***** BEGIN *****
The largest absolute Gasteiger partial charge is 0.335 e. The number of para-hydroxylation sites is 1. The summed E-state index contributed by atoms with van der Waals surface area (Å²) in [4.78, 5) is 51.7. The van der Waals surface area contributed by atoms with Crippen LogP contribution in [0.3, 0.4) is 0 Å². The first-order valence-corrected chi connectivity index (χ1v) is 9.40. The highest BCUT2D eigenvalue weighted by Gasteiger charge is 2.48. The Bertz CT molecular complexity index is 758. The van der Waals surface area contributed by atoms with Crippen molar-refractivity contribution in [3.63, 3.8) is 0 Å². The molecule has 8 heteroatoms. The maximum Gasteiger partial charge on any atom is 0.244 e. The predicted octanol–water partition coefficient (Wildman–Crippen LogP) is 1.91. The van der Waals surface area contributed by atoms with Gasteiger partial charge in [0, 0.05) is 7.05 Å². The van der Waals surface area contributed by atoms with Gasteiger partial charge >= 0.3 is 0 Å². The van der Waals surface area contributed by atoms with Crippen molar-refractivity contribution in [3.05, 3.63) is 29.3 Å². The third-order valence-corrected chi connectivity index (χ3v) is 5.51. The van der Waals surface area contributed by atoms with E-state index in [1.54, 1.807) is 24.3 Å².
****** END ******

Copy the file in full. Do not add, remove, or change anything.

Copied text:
The largest absolute Gasteiger partial charge is 0.335 e. The number of para-hydroxylation sites is 1. The summed E-state index contributed by atoms with van der Waals surface area (Å²) in [4.78, 5) is 51.7. The van der Waals surface area contributed by atoms with Crippen LogP contribution in [0.3, 0.4) is 0 Å². The first-order valence-corrected chi connectivity index (χ1v) is 9.40. The highest BCUT2D eigenvalue weighted by Gasteiger charge is 2.48. The Bertz CT molecular complexity index is 758. The van der Waals surface area contributed by atoms with Crippen molar-refractivity contribution in [3.63, 3.8) is 0 Å². The molecule has 8 heteroatoms. The maximum Gasteiger partial charge on any atom is 0.244 e. The predicted octanol–water partition coefficient (Wildman–Crippen LogP) is 1.91. The van der Waals surface area contributed by atoms with Gasteiger partial charge in [0, 0.05) is 7.05 Å². The van der Waals surface area contributed by atoms with Gasteiger partial charge >= 0.3 is 0 Å². The van der Waals surface area contributed by atoms with Crippen molar-refractivity contribution in [3.05, 3.63) is 29.3 Å². The third-order valence-corrected chi connectivity index (χ3v) is 5.51. The van der Waals surface area contributed by atoms with E-state index in [1.54, 1.807) is 24.3 Å².